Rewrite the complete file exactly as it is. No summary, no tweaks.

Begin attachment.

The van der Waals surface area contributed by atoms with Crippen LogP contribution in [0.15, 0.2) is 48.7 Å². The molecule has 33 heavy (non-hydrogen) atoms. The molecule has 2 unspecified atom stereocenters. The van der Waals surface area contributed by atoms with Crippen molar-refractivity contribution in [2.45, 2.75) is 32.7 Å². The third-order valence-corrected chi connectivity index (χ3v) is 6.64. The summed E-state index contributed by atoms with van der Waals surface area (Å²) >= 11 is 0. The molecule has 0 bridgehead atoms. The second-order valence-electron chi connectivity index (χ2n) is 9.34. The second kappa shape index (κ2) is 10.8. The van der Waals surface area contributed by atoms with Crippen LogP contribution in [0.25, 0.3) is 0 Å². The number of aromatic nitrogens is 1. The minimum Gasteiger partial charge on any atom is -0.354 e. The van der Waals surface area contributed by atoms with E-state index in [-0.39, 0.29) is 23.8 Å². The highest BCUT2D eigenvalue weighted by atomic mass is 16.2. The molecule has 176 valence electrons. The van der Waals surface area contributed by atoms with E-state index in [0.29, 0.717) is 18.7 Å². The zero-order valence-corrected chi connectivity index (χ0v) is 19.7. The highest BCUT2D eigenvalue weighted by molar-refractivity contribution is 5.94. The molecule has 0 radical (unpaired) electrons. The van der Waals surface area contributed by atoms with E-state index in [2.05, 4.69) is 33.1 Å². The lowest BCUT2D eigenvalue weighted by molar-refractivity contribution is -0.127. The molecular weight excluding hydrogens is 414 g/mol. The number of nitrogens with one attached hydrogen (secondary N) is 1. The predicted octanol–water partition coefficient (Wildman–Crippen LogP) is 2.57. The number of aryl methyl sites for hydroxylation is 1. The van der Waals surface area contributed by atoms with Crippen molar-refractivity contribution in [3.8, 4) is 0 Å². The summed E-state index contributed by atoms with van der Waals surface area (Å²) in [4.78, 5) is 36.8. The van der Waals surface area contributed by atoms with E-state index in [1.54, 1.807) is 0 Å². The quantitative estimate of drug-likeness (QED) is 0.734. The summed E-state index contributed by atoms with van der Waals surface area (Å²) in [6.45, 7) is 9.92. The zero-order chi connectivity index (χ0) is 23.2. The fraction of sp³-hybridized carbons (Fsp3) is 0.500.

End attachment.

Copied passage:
The van der Waals surface area contributed by atoms with Crippen LogP contribution in [0.15, 0.2) is 48.7 Å². The molecule has 33 heavy (non-hydrogen) atoms. The molecule has 2 unspecified atom stereocenters. The van der Waals surface area contributed by atoms with Crippen molar-refractivity contribution in [2.45, 2.75) is 32.7 Å². The third-order valence-corrected chi connectivity index (χ3v) is 6.64. The summed E-state index contributed by atoms with van der Waals surface area (Å²) >= 11 is 0. The molecule has 0 bridgehead atoms. The second-order valence-electron chi connectivity index (χ2n) is 9.34. The second kappa shape index (κ2) is 10.8. The van der Waals surface area contributed by atoms with Crippen LogP contribution in [0.25, 0.3) is 0 Å². The number of aromatic nitrogens is 1. The minimum Gasteiger partial charge on any atom is -0.354 e. The van der Waals surface area contributed by atoms with E-state index in [-0.39, 0.29) is 23.8 Å². The highest BCUT2D eigenvalue weighted by atomic mass is 16.2. The molecule has 176 valence electrons. The van der Waals surface area contributed by atoms with E-state index in [0.29, 0.717) is 18.7 Å². The zero-order valence-corrected chi connectivity index (χ0v) is 19.7. The highest BCUT2D eigenvalue weighted by molar-refractivity contribution is 5.94. The molecule has 0 radical (unpaired) electrons. The van der Waals surface area contributed by atoms with E-state index in [2.05, 4.69) is 33.1 Å². The lowest BCUT2D eigenvalue weighted by molar-refractivity contribution is -0.127. The molecular weight excluding hydrogens is 414 g/mol. The number of nitrogens with one attached hydrogen (secondary N) is 1. The predicted octanol–water partition coefficient (Wildman–Crippen LogP) is 2.57. The number of aryl methyl sites for hydroxylation is 1. The van der Waals surface area contributed by atoms with Crippen molar-refractivity contribution in [3.8, 4) is 0 Å². The summed E-state index contributed by atoms with van der Waals surface area (Å²) in [4.78, 5) is 36.8. The van der Waals surface area contributed by atoms with E-state index in [1.54, 1.807) is 0 Å². The quantitative estimate of drug-likeness (QED) is 0.734. The summed E-state index contributed by atoms with van der Waals surface area (Å²) in [6.45, 7) is 9.92. The zero-order chi connectivity index (χ0) is 23.2. The fraction of sp³-hybridized carbons (Fsp3) is 0.500.